OK, here’s how it happened. I wanted to get a DVD to keep my kids entertained. We went to Sainsburys and scoured the DVD aisle. Everything I suggested met with some disapproval: Lindsey didn’t want the horror movies, Adam and I didn’t want the chick flicks, they both wanted something funny. So Adam picked up Horrible Bosses. I hadn’t heard of it but the great Kevin Spacey was plastered on the box so I shrugged my shoulders and threw it into the trolley.
Surely can’t do any harm, I thought. Must be half-way decent if Spacey wants to be involved, and, apparently, Jennifer Aniston and Jamie Foxxxxx (I may have miscounted the X’s there.) Hollywood thinks that’s how we think – we buy because of the stars first and the movie second. Usually I don’t; I want to be sold on the movie and care only that it’s well scripted, directed and acted, no matter who is acting, directing and scripting – the problem is the attitude of studio bosses who only want to make a quick buck, which is probably why most of the films I truly love are now in the vintage category. However, on this occasion I went with it for an easy life!
But there we are, we had Horrible Bosses so we got on with it. Adam had seen it before and liked it because, well, it’s puerile teenage humour. This is how comedy is these days – not subtle, not sophisticated, but foul-mouthed, very silly and as gross-out as the certificate will permit. Seems to be lots of it about since the American Pie franchise and Something About Mary – dozens have come and gone with scripting in the same vane: grown actors talking like teenagers, appropriate since most of the audience will be teenagers, and also that most real grown-ups will rate it as nonsense and not what we should be watching.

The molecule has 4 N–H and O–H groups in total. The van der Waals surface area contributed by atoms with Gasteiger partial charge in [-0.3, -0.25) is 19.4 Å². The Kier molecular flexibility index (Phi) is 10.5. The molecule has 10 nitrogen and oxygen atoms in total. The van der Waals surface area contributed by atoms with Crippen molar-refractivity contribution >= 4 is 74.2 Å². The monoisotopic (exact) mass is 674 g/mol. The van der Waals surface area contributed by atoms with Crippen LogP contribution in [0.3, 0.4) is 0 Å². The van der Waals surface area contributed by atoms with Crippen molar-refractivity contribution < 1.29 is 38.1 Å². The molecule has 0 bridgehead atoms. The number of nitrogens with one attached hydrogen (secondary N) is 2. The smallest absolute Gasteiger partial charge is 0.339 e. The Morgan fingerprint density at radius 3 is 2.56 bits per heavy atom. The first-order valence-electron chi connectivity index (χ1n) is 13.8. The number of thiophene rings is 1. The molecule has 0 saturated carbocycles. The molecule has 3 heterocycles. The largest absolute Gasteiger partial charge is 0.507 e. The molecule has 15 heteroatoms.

Here’s the flipside: for all the nonsense there are some real laughs in Horrible Bosses, Some are funny lines, some are good situations – like stabbing Spacey in the chest with an epi-pen. Trouble is I can’t remember the vast majority of them now, and I only watched the DVD last night; the generally unfunny slapstick knockabout stuff got in the way. Chewing gum for the eyes, indeed, but Adam loved it. Subtlety may not be what this target audience prefers, but the film would have gained a lot from being toned down and allowing the wittier lines to shine through. I could have done with a few goofball cringes less and a few more of the genuinely funny lines, personally.
The one thing we could all agree on is that it is a very fair premise for a movie. We’ve all had horrible bosses, people we would willingly have murdered under extreme circumstances but probably never did. Granted none were quite like the psycho control freaks and weirdos here, but then this is a movie, isn’t it? Real life’s not like that… is it?
The heroes are modern day Three Stooges, and ultimately not sympathetic – Jasons Bateman and Sudeikis supporting the loon Charlie Day (all white and pretty, you notice.) The baddies are much more interesting, notably Spacey’s gloriously vain, egotistical bully, and Aniston’s creepy nympho dentist, both of whom are mesmerising on screen and steal every scene without any apparent effort.
Sadly the same can’t be said of Colin Farrell‘s OTT coke-head son of nice boss Donald Sutherland (they sure did get some distinguished actors to sign on the dotted line for this escapade), but then he appears to have made a living out of doing these films – it’s obviously getting to him to the point where he is sending himself up. Would that he did more films of the quality of In Bruges, for example, demonstrating he can act up when required so to do.
For what it’s worth, this is a black comic reworking of the Strangers on a Train principle whereby the three stooges aim to kill one another’s vile and loathsome bosses, but it does not just nod to its roots – it mentions the source openly. I wonder how many teens went on to watch the Hitchcock classic as a result of this movie? Maybe that is the best thing to come out of it!
The three screw up everything they touch, with a little help from Foxx’s hard Motherfucker (yes, that is the character’s name), a criminal who turns out to have done time for video piracy, but are saved by a car navigator assistant called Gregory (actually an Indian guy in a call centre who thinks Gregory is more acceptable than a real name Americans can’t pronounce), so a happy ending can follow as surely as night follows day – this being Hollywood. Just don’t do any of this shit at home, OK? Snicker snicker.
Now, where’s Some Like It Hot… Adam thinks nobody likes it and it’s just not funny!!